Corona and me

Covid-19 facemasks (Photo by Mika Baumeister on Unsplash via Jewish News)
Covid-19 facemasks (Photo by Mika Baumeister on Unsplash via Jewish News)

A couple of weeks ago I tested positive for Covid-19.

I didn’t have any of the typical symptoms. I was talking to my doctor about another ailment (I’m a bit of a hypochondriac), which I assumed she’d dismiss as just another one of my many moans…except she didn’t. Instead, she said that it could be an indicator of a virus.

I knew, immediately, what she was thinking. When she uttered the word, ‘corona’, I froze, then panicked and then froze again.

She told me to call maccabi, (my health care provider) in 5 minutes to arrange a test, by which time she’d have done the referral.

A flurry of calls then passed between myself and maccabi. Back and forth, Hebrew, English, even a bit of Russian thrown in for good measure.

Finally, someone turned up on my doorstep in a hazmat suit. I felt a bit ashamed and prayed that the neighbours weren’t watching although Gd knows why. I hadn’t done anything wrong…or had I? Had I brought this on myself by not being careful enough. I needed to calm down, after all, I was only having a test. It could be negative.

I showed him through to the back garden, appropriately masked and gloved, as per my instructions.

The test itself took seconds, literally. He told me to remove my mask, opened the long stick thingy, and unceremoniously shoved it down my throat, until I gagged. He then proceeded to shove it up my nose, making my eyes water. Then he made for the back gate, stopping to pet the barking dogs on his way out while stretching his open palm towards me as if to say don’t come too close as he walked away.

And that was it. I sat, alone in the garden wondering what I’d do if I was positive.

The news came fairly swiftly and it wasn’t good. I had covid.

At this point the questions and recriminations started. Who had I caught it from? How could I have avoided it? Fortunately, when my husband and children were tested, they were negative so I couldn’t have caught it from them.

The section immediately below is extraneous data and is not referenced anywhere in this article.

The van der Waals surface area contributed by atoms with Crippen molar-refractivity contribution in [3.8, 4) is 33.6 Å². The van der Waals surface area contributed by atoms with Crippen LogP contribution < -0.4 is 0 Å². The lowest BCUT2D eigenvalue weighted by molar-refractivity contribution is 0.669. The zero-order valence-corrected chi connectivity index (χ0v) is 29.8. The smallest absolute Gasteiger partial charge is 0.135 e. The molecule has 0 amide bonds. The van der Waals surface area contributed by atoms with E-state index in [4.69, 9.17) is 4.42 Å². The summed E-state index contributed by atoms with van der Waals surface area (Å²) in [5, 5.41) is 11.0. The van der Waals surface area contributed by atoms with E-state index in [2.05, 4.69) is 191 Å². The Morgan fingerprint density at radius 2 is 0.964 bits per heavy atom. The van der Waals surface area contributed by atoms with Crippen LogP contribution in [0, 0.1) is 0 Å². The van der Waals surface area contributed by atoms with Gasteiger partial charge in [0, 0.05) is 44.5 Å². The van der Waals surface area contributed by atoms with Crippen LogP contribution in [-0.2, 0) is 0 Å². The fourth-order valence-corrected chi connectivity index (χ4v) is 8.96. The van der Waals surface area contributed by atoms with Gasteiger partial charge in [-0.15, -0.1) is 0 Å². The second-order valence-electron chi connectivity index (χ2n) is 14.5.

The most galling part of the whole thing was that I’d only just come out of bidud (quarantine) a few days before the test and yet here I was, back in there, only this time it was the real deal.

I couldn’t believe it.

Masked Me (picture credit A. Samuels)

I’m happy to report that I got away with it lightly as I had very mild symptoms. Under normal circumstances I’d have just carried on as normal, but of course, nothing is even remotely normal these days.

Instead, I’ve had to isolate in my bedroom for 2 weeks. I’ve had daily calls from maccabi, checking how I’m doing. I’ve even been given a dedicated hotline in case my condition deteriorated to the point where I needed an ambulance. They’ve been wonderful in the circumstances.

The care and concern of my friends has also been really touching. They’ve all been checking up on me regularly, offering practical as well as emotional support. Luckily for them, I’d barely been out during the brief period between my 2 biduds and those who were affected and forced into isolation themselves have been very understanding.

When I learned that I would have to go into bidud for a second time, I thought I’d use the time wisely. I had every intention of improving my Hebrew and finally finishing my book.

Instead, I’ve done neither. I’ve spent an inordinate amount of time on Facebook and watched far too much telly.

On a more positive note, I’ve cleaned my bedroom and bathroom from top to bottom, safe in the knowledge that no one would come in and mess it up.

I have, however, missed so many of the things that we all take for granted. I miss going for a walk. I miss hugging my family. I miss my life.

I know that my skirmish with corona has been relatively pain free, compared to so many others who have been left devastated by it.

I also know that, despite that, I’ll be forever changed by the experience. Its sheer invasiveness and pervasiveness is something which can’t be overstated. My life simply hasn’t been my own over the last few weeks.

Although the loss of freedom has been so hard to bear, I keep reminding myself that I’m one of the lucky ones. I’ve come out the other side with my health (and that of my family) intact and for that I’m very grateful.

About the Author
I’m a British lawyer from Manchester. I made aliyah in 2016 and now live in Netanya with my husband, 3 children and 3 dogs. As I wasn’t able to pursue my legal career here in Israel, I started a small business editing English language papers for academics. I also write short stories or ‘blogs’ about the trials and tribulations of my new life.
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